One of my favorite programs to catch in the car is Fresh Air on NPR, with Terry Gross. Sure, I doubt we'd see eye to eye on much of anything socio-political, but I can easily set that aside to appreciate someone's professionalism and in this, I think Terry is simply one of the best professional interviewers ever. She always demonstrates her meticulous preparation and brings out the best in her guests.
So the other day I caught part of this interview with author Reza Aslan: Christ In Context: 'Zealot' Explores The Life Of Jesus. I found it interesting on a whole lot of levels, not the least of which is some parallels between the author's life and mine in terms of being seduced by "The Story of Jesus" in the fundamentalist, "born-again" sense at a young age and being rather, well, zealous about it.
In Aslan's case, he was a Muslim immigrant from Iran. You'll also learn in the interview that he induced his mother to convert to Christianity, a faith she retains to this day.
Writer and scholar Reza Aslan was 15 years old when he found Jesus. His secular Muslim family had fled to the U.S. from Iran, and Aslan's conversion was, in a sense, an adolescent's attempt to fit into American life and culture. "My parents were certainly surprised," Aslan tells Fresh Air's Terry Gross.
As Aslan got older, he began his studies in the history of Christianity, and he started to lose faith. He came to the realization that Jesus of Nazareth was quite different from the Messiah he'd been introduced to at church. "I became very angry," he says. "I became resentful. I turned away from Christianity. I began to really reject the concept of Christ."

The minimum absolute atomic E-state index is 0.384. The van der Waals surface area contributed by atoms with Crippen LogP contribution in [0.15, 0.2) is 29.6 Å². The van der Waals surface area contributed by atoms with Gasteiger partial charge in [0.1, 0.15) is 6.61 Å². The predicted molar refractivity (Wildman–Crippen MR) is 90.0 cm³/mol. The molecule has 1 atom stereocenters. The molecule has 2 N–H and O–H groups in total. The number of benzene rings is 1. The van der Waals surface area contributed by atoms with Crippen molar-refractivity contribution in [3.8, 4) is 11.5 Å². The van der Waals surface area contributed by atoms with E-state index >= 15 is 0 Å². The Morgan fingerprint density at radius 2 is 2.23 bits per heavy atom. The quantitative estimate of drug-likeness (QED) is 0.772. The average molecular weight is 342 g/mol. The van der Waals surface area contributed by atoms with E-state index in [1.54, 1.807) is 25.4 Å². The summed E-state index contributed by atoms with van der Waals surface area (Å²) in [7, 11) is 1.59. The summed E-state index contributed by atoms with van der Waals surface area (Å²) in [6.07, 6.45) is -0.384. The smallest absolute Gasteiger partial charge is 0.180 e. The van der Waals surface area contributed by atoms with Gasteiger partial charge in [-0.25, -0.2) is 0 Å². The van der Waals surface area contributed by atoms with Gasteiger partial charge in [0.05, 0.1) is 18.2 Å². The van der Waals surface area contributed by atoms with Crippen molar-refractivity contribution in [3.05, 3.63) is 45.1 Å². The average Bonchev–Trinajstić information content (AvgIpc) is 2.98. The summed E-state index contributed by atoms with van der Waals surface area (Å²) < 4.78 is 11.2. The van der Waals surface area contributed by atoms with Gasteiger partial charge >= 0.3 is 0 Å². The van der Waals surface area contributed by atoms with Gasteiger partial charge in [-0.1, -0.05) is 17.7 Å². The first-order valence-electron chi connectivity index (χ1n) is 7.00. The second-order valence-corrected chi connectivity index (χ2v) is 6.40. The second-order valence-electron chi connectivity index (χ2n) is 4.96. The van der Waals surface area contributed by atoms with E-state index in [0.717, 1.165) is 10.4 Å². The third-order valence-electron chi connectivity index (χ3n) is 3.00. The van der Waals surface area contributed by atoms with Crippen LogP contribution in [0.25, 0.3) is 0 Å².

But Aslan continued his Christian scholarship, and he found that he was increasingly interested in Jesus as a historical figure. The result is his new book, Zealot: The Life and Times of Jesus of Nazareth — a historical look at Jesus in the context of his time and Jewish religion, and against the backdrop of the Roman Empire.
There's a good bit of interview highlights at the show page, and here's the transcript. There's also an abbreviated, 9-minute interview by Rachel Martin: 'Zealot' Tells The Story Of Jesus The Man, Not The Messiah (and transcript). A final quote from the highlights.
"Almost every word ever written about Jesus was written by people who didn't actually know Jesus when he was alive. These were not people who walked with Jesus or talked with Jesus. These were not people who ate with him or prayed with him.
"[The Apostles] were farmers and fisherman. These were illiterates; they could neither read nor write, so they couldn't really espouse Christology, high-minded theology about who Jesus was. They certainly couldn't write anything down. Instead the task of spreading the Gospel message outside of Jerusalem, of really creating what we now know as Christianity, fell to a group of urbanized, Hellenized, educated Jews in the Diaspora; [and] for [the Romans], having grown up immersed in this Hellenized, Romanized world, the concept of a God-man was something quite familiar. Caesar Augustus was a God-man. What we really see in these 20 years after Jesus' death is this process whereby this Jewish religion based on a Jewish revolutionary becomes transformed into a Roman religion, where Jesus is transformed from a Jewish conception of a Messiah to a kind of Roman demigod."
Alright, there you have it ... Zealot: The Life and Times of Jesus of Nazareth. Here's a book excerpt as well. I just may have to check out the book. I enjoyed the interview and his insights into finding what people term as "truth," as as opposed to fact. I've said it many times that what I find irritating about religion is not the struggle for morality and meaning, but the literal interpretation of it, which in 2013 I can only see as anything but.